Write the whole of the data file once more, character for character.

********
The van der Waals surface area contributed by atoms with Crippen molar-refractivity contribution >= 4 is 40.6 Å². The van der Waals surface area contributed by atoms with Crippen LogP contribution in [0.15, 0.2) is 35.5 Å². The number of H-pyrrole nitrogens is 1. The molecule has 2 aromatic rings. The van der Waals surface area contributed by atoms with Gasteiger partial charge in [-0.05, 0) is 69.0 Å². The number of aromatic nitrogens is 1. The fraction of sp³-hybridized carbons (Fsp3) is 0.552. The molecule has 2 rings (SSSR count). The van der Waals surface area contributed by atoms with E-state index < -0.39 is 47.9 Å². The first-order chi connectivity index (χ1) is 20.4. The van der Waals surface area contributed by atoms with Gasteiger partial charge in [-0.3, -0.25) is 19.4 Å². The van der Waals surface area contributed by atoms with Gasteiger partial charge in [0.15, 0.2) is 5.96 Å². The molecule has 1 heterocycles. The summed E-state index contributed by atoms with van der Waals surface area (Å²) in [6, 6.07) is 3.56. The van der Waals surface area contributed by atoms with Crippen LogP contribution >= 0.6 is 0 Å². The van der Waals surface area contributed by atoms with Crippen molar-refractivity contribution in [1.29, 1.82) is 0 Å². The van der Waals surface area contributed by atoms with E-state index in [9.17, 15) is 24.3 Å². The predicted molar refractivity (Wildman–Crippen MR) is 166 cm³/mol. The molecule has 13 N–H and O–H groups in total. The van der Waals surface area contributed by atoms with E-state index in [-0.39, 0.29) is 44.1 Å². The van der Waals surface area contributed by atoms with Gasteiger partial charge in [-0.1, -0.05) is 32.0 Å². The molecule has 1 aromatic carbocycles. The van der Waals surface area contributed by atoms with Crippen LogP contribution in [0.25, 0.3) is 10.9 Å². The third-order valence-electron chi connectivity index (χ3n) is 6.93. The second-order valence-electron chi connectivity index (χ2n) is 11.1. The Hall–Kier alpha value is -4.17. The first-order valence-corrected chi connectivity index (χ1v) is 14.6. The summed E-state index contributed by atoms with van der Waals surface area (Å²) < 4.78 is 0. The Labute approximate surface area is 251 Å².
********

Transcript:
The van der Waals surface area contributed by atoms with Crippen molar-refractivity contribution >= 4 is 40.6 Å². The van der Waals surface area contributed by atoms with Crippen LogP contribution in [0.15, 0.2) is 35.5 Å². The number of H-pyrrole nitrogens is 1. The molecule has 2 aromatic rings. The van der Waals surface area contributed by atoms with Gasteiger partial charge in [-0.05, 0) is 69.0 Å². The number of aromatic nitrogens is 1. The fraction of sp³-hybridized carbons (Fsp3) is 0.552. The molecule has 2 rings (SSSR count). The van der Waals surface area contributed by atoms with E-state index < -0.39 is 47.9 Å². The first-order chi connectivity index (χ1) is 20.4. The van der Waals surface area contributed by atoms with Gasteiger partial charge in [-0.3, -0.25) is 19.4 Å². The van der Waals surface area contributed by atoms with Gasteiger partial charge in [0.15, 0.2) is 5.96 Å². The molecule has 1 heterocycles. The summed E-state index contributed by atoms with van der Waals surface area (Å²) in [6, 6.07) is 3.56. The van der Waals surface area contributed by atoms with Crippen LogP contribution >= 0.6 is 0 Å². The van der Waals surface area contributed by atoms with Crippen molar-refractivity contribution in [1.29, 1.82) is 0 Å². The van der Waals surface area contributed by atoms with E-state index in [9.17, 15) is 24.3 Å². The predicted molar refractivity (Wildman–Crippen MR) is 166 cm³/mol. The molecule has 13 N–H and O–H groups in total. The van der Waals surface area contributed by atoms with E-state index in [-0.39, 0.29) is 44.1 Å². The van der Waals surface area contributed by atoms with Gasteiger partial charge in [-0.1, -0.05) is 32.0 Å². The molecule has 1 aromatic carbocycles. The van der Waals surface area contributed by atoms with Crippen LogP contribution in [0.25, 0.3) is 10.9 Å². The third-order valence-electron chi connectivity index (χ3n) is 6.93. The second-order valence-electron chi connectivity index (χ2n) is 11.1. The Hall–Kier alpha value is -4.17. The first-order valence-corrected chi connectivity index (χ1v) is 14.6. The summed E-state index contributed by atoms with van der Waals surface area (Å²) < 4.78 is 0. The Labute approximate surface area is 251 Å².